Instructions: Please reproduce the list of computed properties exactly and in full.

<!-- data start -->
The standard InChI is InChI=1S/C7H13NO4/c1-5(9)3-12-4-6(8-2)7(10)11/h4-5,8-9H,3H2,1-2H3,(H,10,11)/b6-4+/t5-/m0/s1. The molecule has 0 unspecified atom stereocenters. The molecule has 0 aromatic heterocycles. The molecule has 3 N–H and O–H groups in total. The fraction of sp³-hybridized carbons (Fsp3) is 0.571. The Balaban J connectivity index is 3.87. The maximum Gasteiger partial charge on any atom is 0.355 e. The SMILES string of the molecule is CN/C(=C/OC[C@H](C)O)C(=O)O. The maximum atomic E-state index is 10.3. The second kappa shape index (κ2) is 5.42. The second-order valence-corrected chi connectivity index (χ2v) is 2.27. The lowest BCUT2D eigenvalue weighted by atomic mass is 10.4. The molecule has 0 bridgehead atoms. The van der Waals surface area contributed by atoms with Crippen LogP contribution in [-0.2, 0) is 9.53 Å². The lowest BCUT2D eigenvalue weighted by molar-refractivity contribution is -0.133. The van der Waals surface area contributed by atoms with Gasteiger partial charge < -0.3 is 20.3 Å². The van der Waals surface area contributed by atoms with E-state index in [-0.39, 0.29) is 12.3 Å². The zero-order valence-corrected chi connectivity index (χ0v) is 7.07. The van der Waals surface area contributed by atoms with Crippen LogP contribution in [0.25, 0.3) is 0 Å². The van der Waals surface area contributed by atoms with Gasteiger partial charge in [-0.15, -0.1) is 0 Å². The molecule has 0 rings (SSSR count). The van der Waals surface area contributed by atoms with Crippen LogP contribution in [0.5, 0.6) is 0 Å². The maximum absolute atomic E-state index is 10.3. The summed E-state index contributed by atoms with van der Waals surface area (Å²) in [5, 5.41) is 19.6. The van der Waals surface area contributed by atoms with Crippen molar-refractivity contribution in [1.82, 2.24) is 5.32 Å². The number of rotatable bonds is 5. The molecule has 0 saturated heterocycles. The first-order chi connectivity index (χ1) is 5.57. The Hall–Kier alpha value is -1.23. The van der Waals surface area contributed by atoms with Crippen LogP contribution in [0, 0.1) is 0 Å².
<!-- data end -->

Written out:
The standard InChI is InChI=1S/C7H13NO4/c1-5(9)3-12-4-6(8-2)7(10)11/h4-5,8-9H,3H2,1-2H3,(H,10,11)/b6-4+/t5-/m0/s1. The molecule has 0 unspecified atom stereocenters. The molecule has 0 aromatic heterocycles. The molecule has 3 N–H and O–H groups in total. The fraction of sp³-hybridized carbons (Fsp3) is 0.571. The Balaban J connectivity index is 3.87. The maximum Gasteiger partial charge on any atom is 0.355 e. The SMILES string of the molecule is CN/C(=C/OC[C@H](C)O)C(=O)O. The maximum atomic E-state index is 10.3. The second kappa shape index (κ2) is 5.42. The second-order valence-corrected chi connectivity index (χ2v) is 2.27. The lowest BCUT2D eigenvalue weighted by atomic mass is 10.4. The molecule has 0 bridgehead atoms. The van der Waals surface area contributed by atoms with Crippen LogP contribution in [-0.2, 0) is 9.53 Å². The lowest BCUT2D eigenvalue weighted by molar-refractivity contribution is -0.133. The van der Waals surface area contributed by atoms with Gasteiger partial charge < -0.3 is 20.3 Å². The van der Waals surface area contributed by atoms with E-state index in [-0.39, 0.29) is 12.3 Å². The zero-order valence-corrected chi connectivity index (χ0v) is 7.07. The van der Waals surface area contributed by atoms with Crippen LogP contribution in [0.25, 0.3) is 0 Å². The van der Waals surface area contributed by atoms with Gasteiger partial charge in [-0.15, -0.1) is 0 Å². The molecule has 0 rings (SSSR count). The van der Waals surface area contributed by atoms with Crippen LogP contribution in [0.5, 0.6) is 0 Å². The maximum absolute atomic E-state index is 10.3. The summed E-state index contributed by atoms with van der Waals surface area (Å²) in [5, 5.41) is 19.6. The van der Waals surface area contributed by atoms with Crippen molar-refractivity contribution in [1.82, 2.24) is 5.32 Å². The number of rotatable bonds is 5. The molecule has 0 saturated heterocycles. The first-order chi connectivity index (χ1) is 5.57. The Hall–Kier alpha value is -1.23. The van der Waals surface area contributed by atoms with Crippen LogP contribution in [0, 0.1) is 0 Å².